5. You find it hard to say no + ask for help
Because you are such a people-pleaser and fear letting people down, you find it difficult to say no, especially at your own detriment. You love to help people and fear disappointing them. With your already busy schedule, you may often overbook yourself and end up bailing at the last minute. When things get too much and you probably need help, you don’t ask for it because that would mean you are incompetent. You don’t want to seem like you don’t have it all together.
Take this quiz to see if you have high-functioning anxiety.
When it becomes a problem
Many of these characteristics are positive. You are motivated, productive, focused and often do well at juggling many tasks and responsibilities. The flipside is you don’t know when to stop and can’t stop. You could begin to run yourself into the ground resulting in burn-out, poor immune function or a disrupted sleep/wake cycle. Being motivated and task-focused is great, but not when it always takes priority over your own wellbeing.
Here are some triggers that you are doing too much:
- Repetitive difficulty falling asleep
- Poor sleep quality
- Digestive discomfort
- Reliance on caffeine to stay focused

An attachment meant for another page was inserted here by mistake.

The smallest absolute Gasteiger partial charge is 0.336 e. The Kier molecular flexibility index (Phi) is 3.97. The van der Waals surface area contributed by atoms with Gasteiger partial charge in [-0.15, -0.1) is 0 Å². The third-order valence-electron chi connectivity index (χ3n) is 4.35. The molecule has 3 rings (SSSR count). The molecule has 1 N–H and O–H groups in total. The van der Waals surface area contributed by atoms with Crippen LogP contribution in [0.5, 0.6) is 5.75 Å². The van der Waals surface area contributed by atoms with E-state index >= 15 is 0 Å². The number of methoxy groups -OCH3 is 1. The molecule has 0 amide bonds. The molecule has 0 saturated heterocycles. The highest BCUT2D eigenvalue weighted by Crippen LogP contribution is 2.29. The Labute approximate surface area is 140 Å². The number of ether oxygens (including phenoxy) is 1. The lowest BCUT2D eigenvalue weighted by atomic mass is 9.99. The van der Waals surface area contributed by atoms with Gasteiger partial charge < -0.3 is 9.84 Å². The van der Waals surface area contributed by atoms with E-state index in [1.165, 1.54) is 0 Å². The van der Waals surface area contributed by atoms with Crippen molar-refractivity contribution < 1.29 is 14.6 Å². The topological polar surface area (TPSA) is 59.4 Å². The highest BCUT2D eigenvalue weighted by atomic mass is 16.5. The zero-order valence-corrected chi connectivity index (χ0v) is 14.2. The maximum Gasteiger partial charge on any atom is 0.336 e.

- Feeling tired all the time
- Elevated heart rate or breathing
- Muscle tension e.g. grinding teeth
What you can do to cope
First of all, if you experience anxiety regularly, can’t control it or it affects your daily life (including relationships), you should seek help from a professional service such as Beyond Blue or talk to your doctor.
1. Practice mindfulness
This might seem counterproductive and a waste of time, but just 5-10 minutes a day can help to reset your mind and body and enable you to achieve even more in your day with less stress. This doesn’t have to be meditation. Journaling or a coloring book can serve the same purpose. Your mental health should be your highest priority.
2. Be active everyday
Just 30 minutes of exercise a day is a natural stress relief and energy booster. It works to enhance both your brain function and your body. Whether you incorporate high-intensity exercise or yoga, find something in which your mind switches off from everything you need to do after.
3. Sleep like your life depends on it